Working with the K’ómoks Nation towards Q’waq’wala7owkw on their unceded territory.

Working with the K’ómoks Nation towards Q’waq’wala7owkw on their unceded territory.

Technician Tuesday Report – Harvesting Camas Seeds – August 23

Camas Seeds ~ R. McDonald

Water Quality Monitoring at Mallard Creek ~ R. McDonald

Planting Cedar and Willow at Glen Urquhart ~ R. McDonald

New riffle construction at Glen Urquhart ~ By L. Stewart

This is our first week with only one technician; Cain has finished his summer term with us and is off to school at UBC-Okanagan to study Earth & Environmental Science.  Renée is with us for two more weeks, however - lucky us! This week, she and Jay had a great few days in the field. 

The pair were in Hollyhock flats on Tuesday looking for Camas to collect seeds from. This was exciting work as the seeds will be germinated and transplanted at another Project Watershed site. Camas (Camassia sp.) is now very rare in Comox Valley and has important ecological and cultural significance.

Did you Know…

Victoria was originally known as Camosun, or the “place to gather Camas” in the Lekwungen language.

Camas is an important harvest species for Coast Salish peoples. These nations harvested the Camas for their onion-like bulbs and cultivated the Garry Oak meadows they are commonly found in using traditional techniques. The Camas grew larger and the growing season was longer thanks to their meticulous care…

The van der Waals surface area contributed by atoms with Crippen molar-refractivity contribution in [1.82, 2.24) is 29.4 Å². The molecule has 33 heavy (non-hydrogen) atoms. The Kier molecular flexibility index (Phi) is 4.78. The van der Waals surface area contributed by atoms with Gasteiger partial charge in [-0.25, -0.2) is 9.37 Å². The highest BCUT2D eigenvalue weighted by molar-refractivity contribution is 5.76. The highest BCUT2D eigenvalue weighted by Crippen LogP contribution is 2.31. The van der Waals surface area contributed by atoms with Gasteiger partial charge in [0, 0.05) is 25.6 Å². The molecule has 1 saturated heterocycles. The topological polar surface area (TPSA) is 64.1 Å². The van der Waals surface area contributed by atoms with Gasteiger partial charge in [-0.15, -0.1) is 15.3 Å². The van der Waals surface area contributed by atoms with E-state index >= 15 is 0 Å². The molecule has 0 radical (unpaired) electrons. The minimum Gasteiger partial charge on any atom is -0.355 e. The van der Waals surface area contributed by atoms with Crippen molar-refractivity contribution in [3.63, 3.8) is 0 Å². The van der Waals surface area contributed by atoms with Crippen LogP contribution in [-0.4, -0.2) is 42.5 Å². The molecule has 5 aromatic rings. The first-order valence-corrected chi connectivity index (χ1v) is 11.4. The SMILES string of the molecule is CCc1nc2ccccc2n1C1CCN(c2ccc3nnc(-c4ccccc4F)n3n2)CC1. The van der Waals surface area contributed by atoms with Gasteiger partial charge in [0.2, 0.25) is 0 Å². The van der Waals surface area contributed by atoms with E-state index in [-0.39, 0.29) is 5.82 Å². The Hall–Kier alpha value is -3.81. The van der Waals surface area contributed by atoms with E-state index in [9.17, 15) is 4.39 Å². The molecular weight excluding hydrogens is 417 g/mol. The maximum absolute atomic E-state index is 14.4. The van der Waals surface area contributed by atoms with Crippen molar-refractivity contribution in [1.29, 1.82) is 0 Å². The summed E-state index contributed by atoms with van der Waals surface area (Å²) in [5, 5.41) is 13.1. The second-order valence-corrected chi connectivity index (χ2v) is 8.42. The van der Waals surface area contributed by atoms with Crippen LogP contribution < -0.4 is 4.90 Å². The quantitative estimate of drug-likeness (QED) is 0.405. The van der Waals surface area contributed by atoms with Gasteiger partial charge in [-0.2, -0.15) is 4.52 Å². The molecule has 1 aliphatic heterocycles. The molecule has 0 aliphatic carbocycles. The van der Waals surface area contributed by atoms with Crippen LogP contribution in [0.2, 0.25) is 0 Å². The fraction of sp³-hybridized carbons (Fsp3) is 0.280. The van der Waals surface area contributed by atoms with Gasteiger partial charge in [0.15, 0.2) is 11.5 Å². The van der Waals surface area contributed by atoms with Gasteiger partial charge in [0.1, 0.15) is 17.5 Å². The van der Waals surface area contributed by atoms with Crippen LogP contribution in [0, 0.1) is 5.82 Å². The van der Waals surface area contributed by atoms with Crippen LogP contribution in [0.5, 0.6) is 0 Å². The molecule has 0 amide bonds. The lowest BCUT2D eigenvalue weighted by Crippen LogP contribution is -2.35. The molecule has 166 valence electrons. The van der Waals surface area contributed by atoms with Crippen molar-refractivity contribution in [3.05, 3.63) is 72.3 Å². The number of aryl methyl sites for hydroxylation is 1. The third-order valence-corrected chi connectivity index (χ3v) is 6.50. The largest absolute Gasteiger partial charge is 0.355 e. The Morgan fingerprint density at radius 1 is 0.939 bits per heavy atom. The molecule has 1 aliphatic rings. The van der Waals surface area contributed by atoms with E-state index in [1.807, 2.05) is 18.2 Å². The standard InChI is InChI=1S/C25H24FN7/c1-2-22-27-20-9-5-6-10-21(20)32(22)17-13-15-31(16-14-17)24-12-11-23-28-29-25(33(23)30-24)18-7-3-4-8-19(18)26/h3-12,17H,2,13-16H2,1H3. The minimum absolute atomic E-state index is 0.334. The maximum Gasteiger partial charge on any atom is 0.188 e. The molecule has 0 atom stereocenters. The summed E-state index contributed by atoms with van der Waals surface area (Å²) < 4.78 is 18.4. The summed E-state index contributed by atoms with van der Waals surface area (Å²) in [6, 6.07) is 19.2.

It was an acoustic scavenger hunt in a maze of cattail; most of the Camas has dried up for the season, and the seeds are in dry, cup-like structures that sound like small rattles blowing in the breeze. They only harvested 10% of the total seed pods found to ensure the Camas will continue to establish in the Hollyhock Flats for years to come.

… The introduction of livestock, new crops and urban development pushed out local peoples and their food.

The Garry Oak ecosystem is now one of the most endangered ecosystems in Canada and the Camas flower is no longer as abundant as it once was.

Project Watershed also gained permission from the landowner prior to harvesting – good communication is essential for building lasting, positive relationships between us and everyone involved in our restoration efforts.

At Mallard Creek, Renée and Jay were applying more paper mulching for Reed Canary Grass (RCG) management and they were joined by a few volunteers. It’s great to have a few extra helping hands! They were also monitoring the water quality at Mallard Creek to see if the last week’s work to remove a large amount of RCG improved the stream conditions.

At Glen Urquhart, a few willows and cedars were planted in the cleared areas on the stream banks with more being planted in the coming weeks and throughout the fall.


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